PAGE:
On using the Symfony NotCompromisedPassword security validator

Published on 2019-06-05 • Modified on 2019-06-05

In this post, we will see how to use the NotCompromisedPassword validator which was introduced in Symfony 4.3. This validator allows us to check if a given password was publicly exposed in a data breach and is therefore compromised. We will see how to use it manually and how to offer the ability to the user to test their password with this validation. Let's go! 😎

» Published in "A week of Symfony 649" (3-9 June 2019).


Let's go!

First let's create a basic form to test a password. Nothing complicated here, we have a password input and a button to submit the form. You can test it, the value is submitted via Ajax and you will get the validation result with a simple JavaScript alert.

Check if a password has been leaked in a data breach.

Not logged, sent via https.

Let's have a look at the code used to test the password:



// src/Controller/Post/Post26Trait.php

namespace App\Controller\Post;

use App\Form\AccountCreateType;
use Symfony\Component\Form\FormFactoryInterface;
use Symfony\Component\HttpFoundation\JsonResponse;
use Symfony\Component\HttpFoundation\Request;
use Symfony\Component\Routing\Attribute\Route;
use Symfony\Component\Validator\Constraints\NotCompromisedPassword;
use Symfony\Component\Validator\ConstraintViolation;
use Symfony\Component\Validator\Validator\ValidatorInterface;

 * Functions for the 26th post.
 * @property ValidatorInterface   $validator
 * @property FormFactoryInterface $formFactory
trait Post26Trait
    #[Route(path: '/26/check-password', name: 'check_password', methods: ['POST'])]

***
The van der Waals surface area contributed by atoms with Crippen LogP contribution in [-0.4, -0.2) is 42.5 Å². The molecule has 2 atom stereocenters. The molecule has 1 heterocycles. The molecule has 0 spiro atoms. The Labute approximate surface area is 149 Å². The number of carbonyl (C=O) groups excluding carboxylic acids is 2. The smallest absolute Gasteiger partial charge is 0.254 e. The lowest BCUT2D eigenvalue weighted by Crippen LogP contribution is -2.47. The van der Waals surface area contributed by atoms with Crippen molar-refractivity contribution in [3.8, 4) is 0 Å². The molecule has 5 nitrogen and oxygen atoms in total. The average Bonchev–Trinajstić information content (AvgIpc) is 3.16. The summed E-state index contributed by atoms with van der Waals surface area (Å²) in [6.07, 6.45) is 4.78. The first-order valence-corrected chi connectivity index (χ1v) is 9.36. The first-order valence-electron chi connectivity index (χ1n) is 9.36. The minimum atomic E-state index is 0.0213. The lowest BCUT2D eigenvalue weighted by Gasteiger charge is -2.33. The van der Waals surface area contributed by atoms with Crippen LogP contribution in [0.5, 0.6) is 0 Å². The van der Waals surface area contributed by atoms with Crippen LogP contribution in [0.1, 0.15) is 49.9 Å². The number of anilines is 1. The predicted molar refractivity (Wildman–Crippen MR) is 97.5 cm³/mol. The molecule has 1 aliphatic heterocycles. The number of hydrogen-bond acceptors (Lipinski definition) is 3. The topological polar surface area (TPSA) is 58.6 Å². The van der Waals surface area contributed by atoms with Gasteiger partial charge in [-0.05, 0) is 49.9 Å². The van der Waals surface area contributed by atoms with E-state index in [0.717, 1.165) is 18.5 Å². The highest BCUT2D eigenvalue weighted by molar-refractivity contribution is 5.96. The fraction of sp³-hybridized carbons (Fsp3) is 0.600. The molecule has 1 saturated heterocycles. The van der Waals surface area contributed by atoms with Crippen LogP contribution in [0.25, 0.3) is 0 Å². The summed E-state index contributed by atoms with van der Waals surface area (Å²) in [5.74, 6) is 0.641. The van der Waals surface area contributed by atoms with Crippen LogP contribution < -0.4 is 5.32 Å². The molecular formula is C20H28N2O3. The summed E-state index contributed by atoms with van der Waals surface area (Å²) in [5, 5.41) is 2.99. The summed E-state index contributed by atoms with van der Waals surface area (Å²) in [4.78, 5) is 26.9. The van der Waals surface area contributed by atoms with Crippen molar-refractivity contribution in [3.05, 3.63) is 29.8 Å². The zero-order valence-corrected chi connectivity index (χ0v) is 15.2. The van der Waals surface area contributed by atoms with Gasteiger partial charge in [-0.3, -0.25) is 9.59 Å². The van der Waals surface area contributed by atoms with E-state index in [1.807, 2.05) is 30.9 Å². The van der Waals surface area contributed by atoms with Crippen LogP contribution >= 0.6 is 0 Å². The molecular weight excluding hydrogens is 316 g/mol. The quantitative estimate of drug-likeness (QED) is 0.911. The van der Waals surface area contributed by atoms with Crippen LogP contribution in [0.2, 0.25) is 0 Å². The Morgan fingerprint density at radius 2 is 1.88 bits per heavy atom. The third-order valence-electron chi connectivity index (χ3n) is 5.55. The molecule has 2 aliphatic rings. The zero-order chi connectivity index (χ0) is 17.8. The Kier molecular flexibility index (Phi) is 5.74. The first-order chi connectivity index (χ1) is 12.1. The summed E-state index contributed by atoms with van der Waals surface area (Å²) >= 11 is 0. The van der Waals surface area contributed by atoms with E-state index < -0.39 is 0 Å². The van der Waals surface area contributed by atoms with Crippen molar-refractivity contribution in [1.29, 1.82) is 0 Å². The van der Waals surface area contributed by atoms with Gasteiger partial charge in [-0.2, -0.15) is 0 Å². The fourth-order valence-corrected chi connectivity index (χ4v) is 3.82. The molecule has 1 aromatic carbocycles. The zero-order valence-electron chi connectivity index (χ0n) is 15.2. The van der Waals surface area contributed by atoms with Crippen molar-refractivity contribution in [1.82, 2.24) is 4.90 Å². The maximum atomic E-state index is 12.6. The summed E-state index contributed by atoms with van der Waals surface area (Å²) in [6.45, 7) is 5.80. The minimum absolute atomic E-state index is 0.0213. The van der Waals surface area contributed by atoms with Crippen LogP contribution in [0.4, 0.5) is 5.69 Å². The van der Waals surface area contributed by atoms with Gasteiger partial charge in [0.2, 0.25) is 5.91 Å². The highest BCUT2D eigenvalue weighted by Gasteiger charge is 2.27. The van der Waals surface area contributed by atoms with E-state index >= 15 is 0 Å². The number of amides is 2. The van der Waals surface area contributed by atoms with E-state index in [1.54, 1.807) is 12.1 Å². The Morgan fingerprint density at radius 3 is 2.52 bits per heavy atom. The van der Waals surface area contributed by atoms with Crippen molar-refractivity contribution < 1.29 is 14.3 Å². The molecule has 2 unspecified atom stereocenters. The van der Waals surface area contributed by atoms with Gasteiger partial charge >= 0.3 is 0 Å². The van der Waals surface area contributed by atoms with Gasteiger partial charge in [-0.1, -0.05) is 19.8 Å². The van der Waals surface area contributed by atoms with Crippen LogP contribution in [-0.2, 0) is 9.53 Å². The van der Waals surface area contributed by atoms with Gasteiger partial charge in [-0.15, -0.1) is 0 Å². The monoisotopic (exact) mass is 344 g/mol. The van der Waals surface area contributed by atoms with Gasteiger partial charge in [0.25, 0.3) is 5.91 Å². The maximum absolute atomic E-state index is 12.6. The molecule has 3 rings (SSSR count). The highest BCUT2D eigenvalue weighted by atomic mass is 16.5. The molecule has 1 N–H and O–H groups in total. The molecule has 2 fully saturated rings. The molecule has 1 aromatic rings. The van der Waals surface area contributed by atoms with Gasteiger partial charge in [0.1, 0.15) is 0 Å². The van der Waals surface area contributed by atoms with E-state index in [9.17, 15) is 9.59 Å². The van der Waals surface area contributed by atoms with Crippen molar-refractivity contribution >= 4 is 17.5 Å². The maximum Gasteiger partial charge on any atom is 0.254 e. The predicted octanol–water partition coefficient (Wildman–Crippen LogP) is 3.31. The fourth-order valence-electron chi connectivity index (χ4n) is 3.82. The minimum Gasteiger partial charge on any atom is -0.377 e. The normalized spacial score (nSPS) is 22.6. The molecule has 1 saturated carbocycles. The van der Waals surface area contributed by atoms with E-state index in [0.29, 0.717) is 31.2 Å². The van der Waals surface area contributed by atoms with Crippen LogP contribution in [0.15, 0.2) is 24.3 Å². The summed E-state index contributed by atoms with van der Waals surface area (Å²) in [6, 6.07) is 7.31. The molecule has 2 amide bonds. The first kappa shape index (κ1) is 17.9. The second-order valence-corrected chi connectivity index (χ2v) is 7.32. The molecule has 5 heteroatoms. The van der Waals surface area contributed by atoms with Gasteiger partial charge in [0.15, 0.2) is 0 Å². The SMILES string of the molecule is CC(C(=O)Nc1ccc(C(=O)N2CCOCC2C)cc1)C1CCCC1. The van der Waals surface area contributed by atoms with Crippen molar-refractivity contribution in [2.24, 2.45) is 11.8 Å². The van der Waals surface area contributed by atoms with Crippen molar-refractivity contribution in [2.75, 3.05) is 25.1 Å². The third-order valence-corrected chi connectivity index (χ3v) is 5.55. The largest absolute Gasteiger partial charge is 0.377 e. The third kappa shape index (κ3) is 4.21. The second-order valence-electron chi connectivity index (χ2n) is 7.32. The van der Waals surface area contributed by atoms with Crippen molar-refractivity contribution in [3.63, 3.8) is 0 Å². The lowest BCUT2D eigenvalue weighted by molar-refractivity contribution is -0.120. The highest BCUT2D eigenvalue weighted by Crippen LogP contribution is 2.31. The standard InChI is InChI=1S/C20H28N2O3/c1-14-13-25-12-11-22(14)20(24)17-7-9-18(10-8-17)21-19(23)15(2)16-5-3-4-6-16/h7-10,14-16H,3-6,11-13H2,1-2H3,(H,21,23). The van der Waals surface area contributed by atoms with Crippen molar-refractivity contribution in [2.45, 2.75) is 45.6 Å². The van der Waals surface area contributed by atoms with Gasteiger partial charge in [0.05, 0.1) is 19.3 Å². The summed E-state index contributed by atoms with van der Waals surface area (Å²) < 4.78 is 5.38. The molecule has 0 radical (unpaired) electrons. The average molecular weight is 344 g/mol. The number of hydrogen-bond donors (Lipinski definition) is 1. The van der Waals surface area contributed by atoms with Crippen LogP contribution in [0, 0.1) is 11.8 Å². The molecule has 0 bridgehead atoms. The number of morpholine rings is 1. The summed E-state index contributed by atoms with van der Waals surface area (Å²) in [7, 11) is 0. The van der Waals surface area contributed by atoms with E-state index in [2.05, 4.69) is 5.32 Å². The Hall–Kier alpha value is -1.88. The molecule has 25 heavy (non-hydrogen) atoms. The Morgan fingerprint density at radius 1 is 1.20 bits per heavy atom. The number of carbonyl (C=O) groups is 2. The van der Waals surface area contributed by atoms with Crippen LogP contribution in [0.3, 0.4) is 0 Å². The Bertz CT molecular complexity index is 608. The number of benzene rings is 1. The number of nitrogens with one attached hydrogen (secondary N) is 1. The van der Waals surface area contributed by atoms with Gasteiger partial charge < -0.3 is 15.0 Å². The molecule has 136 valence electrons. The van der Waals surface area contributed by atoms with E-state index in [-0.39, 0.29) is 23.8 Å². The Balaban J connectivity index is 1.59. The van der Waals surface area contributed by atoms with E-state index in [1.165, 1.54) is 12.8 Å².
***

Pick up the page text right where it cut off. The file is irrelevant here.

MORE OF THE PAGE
public function checkPassword(Request $request): JsonResponse
        $painPassword = $request->request->get('password');
        $constraints = [
            new NotCompromisedPassword(),
        $violations = $this->validator->validate($painPassword, $constraints);
        $messages = [];
        if ($violations->count() > 0) {
            foreach ($violations as $violation) {
                if ($violation instanceof ConstraintViolation) {
                    $message = $violation->getMessage();
                    $message = \is_string($message) ? $message : '';
                    $messages[] = '❌ '.$message.' ❌';
        } else {
            $messages[] = '✅ This password has NOT been leaked in a data breach. ✅';

        return $this->json(['message' => implode(',', $messages)]);

As you can see we are manually instantiating the NotCompromisedPassword constraint to test the password against it. Even we are using only one constraint, we are looping to get the error message in order to build our own message. You can avoid this by casting violations to string. $message = '❌ '.$violations;. In this case the message will contain the password you entered. The validator works as expected, now let's see how to use it in a standard account creation form.